The Liverpool Arab Arts Festival 2016 was a feast for the eyes; I absolutely loved photographing it. But, for all the colour and music and sensory overload, it was one of the quieter artists who stood out for me: Nazir Tanbouli.

Nazir is an Egyptian-born artist, now living in London. For the festival, he brought his ‘drawing performance’ first to the World Museum and then the Bluecoat art centre. In these drawing performances, Nazir creates of a piece of art whilst in a state of mindfulness-like meditation. His art is calligraphy-based, inspired by the Arabic script.

Nazir begins with a huge sheet of plain white paper taped to the floor, and, using a decorator’s paintbrush and extension pole, starts to make calligraphic marks and strokes on the paper in black ink. He then moves around the entire sheet of paper until he’s completely covered it. He’ll be completely absorbed in the work, the piece evolving by itself as time went on. No forward planning, no first draft.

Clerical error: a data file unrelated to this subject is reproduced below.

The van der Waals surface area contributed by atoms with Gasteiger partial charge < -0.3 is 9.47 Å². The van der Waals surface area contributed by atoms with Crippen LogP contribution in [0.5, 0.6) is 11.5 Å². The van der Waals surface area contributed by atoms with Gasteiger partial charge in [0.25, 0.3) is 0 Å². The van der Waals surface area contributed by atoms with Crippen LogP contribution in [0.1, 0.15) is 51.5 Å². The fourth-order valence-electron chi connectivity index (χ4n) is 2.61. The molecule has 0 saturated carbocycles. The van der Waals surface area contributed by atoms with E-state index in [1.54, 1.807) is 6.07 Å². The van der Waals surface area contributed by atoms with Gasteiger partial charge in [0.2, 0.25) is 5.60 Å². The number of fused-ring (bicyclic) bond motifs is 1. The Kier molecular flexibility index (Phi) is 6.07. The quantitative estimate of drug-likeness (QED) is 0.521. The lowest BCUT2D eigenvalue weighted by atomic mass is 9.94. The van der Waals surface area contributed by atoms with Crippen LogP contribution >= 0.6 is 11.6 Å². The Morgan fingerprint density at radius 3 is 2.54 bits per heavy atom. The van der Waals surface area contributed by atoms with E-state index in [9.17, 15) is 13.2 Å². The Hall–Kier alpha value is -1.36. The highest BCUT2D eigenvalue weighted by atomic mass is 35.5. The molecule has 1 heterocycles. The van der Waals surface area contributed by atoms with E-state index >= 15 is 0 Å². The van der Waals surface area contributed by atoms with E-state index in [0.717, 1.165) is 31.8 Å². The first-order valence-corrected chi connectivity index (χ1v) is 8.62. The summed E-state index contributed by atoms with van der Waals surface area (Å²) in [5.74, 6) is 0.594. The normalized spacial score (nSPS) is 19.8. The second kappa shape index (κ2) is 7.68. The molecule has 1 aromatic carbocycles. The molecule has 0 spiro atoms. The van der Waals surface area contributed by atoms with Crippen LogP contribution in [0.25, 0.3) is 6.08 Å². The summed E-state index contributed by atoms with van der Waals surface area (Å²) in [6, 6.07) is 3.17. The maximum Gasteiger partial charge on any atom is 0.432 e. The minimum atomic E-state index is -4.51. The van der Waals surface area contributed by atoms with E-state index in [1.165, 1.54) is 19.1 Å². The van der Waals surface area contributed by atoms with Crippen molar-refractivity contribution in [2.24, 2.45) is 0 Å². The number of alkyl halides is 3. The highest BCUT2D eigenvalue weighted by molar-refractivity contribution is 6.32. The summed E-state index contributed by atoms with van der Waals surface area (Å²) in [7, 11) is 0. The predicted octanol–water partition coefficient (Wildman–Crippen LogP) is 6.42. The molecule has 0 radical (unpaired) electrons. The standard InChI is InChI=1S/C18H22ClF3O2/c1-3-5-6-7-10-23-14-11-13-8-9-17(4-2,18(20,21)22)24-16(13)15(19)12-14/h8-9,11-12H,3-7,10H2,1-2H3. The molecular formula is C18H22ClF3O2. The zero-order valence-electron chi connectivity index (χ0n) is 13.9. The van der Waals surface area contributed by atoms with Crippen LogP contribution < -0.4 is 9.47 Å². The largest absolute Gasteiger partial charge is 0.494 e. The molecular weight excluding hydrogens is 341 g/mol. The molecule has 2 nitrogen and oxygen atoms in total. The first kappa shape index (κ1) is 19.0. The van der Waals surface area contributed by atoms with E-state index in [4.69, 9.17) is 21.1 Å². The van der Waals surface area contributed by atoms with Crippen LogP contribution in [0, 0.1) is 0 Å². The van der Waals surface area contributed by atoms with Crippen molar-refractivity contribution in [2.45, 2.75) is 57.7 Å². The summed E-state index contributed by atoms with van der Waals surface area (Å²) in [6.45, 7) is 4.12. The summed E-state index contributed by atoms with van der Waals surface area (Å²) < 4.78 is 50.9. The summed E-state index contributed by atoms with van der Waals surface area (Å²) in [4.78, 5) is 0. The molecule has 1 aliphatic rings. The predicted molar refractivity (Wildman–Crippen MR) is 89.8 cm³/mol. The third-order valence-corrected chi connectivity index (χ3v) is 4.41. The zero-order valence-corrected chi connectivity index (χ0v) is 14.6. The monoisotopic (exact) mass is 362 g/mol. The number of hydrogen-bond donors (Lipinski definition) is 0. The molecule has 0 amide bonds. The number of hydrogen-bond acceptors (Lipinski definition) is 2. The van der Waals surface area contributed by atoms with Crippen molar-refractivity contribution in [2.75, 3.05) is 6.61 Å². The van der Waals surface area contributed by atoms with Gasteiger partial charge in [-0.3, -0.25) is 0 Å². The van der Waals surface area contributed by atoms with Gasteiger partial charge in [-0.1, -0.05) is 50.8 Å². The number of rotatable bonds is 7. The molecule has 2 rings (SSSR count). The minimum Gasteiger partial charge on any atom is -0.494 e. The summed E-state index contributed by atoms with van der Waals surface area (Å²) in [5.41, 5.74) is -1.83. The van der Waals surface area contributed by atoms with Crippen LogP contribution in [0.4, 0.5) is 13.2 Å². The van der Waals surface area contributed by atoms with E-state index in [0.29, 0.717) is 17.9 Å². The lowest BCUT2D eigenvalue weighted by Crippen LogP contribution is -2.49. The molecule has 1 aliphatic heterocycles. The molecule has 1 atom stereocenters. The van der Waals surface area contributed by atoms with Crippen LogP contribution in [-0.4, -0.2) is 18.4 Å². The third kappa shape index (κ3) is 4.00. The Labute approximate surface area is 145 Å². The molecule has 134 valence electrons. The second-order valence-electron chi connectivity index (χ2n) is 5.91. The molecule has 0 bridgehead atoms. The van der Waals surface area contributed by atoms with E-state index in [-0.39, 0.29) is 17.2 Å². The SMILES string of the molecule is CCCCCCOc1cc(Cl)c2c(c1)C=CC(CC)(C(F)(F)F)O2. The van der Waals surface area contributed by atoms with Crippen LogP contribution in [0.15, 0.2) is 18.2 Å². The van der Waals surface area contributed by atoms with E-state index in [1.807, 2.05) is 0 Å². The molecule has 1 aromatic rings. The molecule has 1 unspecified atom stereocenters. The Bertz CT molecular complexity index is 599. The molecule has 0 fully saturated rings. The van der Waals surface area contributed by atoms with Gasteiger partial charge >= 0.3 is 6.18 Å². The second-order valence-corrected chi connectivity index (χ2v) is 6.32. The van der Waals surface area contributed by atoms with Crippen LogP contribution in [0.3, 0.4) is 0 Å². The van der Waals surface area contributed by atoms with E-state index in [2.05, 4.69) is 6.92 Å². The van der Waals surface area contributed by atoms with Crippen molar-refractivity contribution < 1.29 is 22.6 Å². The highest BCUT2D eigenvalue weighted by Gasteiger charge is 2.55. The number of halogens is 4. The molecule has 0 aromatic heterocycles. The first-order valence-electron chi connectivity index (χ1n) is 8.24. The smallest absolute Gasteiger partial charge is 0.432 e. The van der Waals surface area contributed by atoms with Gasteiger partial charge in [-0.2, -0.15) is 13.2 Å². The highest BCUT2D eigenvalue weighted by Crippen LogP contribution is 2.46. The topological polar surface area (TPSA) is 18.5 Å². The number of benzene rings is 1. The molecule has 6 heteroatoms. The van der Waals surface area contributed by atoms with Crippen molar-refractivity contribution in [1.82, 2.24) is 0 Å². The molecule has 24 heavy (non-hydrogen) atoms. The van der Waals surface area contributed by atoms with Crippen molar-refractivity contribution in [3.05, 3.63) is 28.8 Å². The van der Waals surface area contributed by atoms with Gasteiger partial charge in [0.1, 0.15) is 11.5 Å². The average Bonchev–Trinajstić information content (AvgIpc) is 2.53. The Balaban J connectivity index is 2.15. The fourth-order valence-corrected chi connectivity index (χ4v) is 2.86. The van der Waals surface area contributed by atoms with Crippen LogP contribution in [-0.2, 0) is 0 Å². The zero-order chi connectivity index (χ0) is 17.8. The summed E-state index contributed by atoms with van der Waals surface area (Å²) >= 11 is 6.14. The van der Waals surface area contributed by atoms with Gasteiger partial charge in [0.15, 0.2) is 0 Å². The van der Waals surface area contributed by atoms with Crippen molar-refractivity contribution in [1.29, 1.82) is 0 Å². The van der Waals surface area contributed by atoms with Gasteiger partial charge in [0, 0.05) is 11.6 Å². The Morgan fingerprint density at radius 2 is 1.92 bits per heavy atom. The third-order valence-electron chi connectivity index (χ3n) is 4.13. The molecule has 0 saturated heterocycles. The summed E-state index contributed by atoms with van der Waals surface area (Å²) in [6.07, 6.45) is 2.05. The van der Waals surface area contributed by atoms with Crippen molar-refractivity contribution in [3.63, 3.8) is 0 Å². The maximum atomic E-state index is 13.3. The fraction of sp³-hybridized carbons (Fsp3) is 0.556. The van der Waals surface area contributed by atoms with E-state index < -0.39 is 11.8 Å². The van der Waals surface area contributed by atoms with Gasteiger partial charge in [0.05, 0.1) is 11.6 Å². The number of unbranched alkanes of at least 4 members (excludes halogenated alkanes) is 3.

It was really quite mesmerising to watch Nazir moving back and forth, dipping the brush in the ink, making marks until a clean sheet of paper was covered in art. And as someone who finds it harder to express myself with the written language than with my photography, it was inspiring to see him create art out of language. It was great fun photographing him as well; capturing not only the piece of work building up, but Nazir’s movement and concentration. I brought home so many photos – it was an immensely difficult job, whittling this essay down to just a handful of photos.

 

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